In what appears to be a crowded GOP primary, one candidate is running for the U.S. Senate in Kansas as a Republican socialist.

In what appears to be a crowded GOP primary, one candidate is running for the U.S. Senate in Kansas as a Republican socialist.

Brian Matlock said both the Republican and Democratic parties overwhelmingly serve the interests of wealthy corporations.

He said the cost of health care, education and housing have risen while wages have been stagnant.

“We need a different way forward,” he said.

Matlock, who visited the Leavenworth Times on Tuesday, said he supports more power being placed in the hands of people at the community level to solve needs.

He believes there can be a coalition between what he calls good neighbor Republicans and common sense socialists.

Matlock, 35, is seeking the Republican nomination in the race for the Senate seat currently held by U.S. Sen. Pat Roberts. Roberts has announced he will not seek reelection this year.

Originally from Idaho, Matlock has lived in Kansas City, Kansas, for 11 years. He is a candidate for a doctorate in economics.

Matlock admits to having switched his party affiliation to the Democratic Party in 2016 to vote for Bernie Sanders in that year’s Democratic caucus. Matlock said he voted for a third party presidential candidate in the 2016 general election because he did not like the options offered by the two major parties.

One of the things Matlock is advocating for as a senatorial candidate is a job guarantee program, which he proposes would be federally funded but locally administered.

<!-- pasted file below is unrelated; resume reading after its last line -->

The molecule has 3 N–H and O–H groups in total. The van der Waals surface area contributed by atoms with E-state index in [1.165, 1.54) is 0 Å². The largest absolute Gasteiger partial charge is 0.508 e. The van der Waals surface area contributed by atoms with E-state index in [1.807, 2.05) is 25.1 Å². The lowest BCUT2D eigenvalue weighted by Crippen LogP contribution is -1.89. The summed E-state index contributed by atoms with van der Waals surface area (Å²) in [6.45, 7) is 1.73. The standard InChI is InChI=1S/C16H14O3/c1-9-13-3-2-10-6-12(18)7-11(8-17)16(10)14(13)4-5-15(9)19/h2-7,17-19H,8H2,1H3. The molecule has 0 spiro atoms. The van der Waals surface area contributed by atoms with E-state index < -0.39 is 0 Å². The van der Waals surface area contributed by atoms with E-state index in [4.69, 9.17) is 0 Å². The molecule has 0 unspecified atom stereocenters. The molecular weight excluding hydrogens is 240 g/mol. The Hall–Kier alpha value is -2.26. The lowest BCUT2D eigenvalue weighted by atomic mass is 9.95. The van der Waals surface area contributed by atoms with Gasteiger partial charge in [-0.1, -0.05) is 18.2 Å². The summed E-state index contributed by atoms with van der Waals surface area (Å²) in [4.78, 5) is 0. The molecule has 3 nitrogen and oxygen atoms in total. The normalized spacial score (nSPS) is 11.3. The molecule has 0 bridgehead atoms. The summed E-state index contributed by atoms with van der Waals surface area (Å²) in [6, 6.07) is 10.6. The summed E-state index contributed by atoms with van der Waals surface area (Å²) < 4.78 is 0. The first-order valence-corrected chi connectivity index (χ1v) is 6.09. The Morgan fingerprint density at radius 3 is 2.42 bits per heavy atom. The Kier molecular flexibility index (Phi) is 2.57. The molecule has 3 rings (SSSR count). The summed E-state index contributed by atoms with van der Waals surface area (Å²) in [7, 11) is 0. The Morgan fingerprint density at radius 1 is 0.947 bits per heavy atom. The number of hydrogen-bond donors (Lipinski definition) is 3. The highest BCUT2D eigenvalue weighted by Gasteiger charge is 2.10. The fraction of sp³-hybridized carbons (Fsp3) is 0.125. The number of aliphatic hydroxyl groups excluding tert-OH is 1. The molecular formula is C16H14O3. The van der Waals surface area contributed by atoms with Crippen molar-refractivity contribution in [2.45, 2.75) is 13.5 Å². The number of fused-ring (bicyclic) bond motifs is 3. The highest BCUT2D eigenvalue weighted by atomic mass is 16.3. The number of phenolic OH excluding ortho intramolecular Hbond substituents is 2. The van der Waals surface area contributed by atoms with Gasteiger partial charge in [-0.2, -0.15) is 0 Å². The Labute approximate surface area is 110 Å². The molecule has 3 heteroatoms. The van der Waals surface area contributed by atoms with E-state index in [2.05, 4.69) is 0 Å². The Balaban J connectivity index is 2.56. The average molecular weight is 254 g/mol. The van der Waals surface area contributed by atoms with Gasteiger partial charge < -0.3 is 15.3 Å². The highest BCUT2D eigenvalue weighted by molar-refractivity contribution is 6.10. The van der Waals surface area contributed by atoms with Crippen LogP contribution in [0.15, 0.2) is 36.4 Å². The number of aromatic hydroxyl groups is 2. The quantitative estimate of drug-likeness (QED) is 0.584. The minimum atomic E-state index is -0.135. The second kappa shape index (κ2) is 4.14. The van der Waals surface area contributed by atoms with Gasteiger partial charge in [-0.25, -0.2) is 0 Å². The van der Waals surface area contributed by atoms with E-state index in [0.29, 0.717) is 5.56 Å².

He said such a program would serve as a stabilizer for the economy. He said the program could be relied on during periods of rising unemployment. He said people could transition from the program as the economy improves.

Matlock also supports providing Medicare to everyone in the country.

“It would be more efficient,” he said.

He said such a program can easily be paid for. If people look at the cost of health care as a tax, he said, they would save money through a Medicare for all system.

Several other Republicans have announced they are running for their party’s nomination in the U.S. Senate race including U.S. Rep. Roger Marshall and former Kansas Secretary of State Kris Kobach.

With no name recognition and without the backing of large donors, Matlock acknowledges he is facing an uphill battle in the Republican primary. But he feels the race is winnable.

He points to the low approval rating of Congress.

“People know there is a problem and what we’re doing now is not working,” he said.

Matlock believes a crowded primary race helps a candidate who is an outsider.

Twitter: @LVTNewsJohnR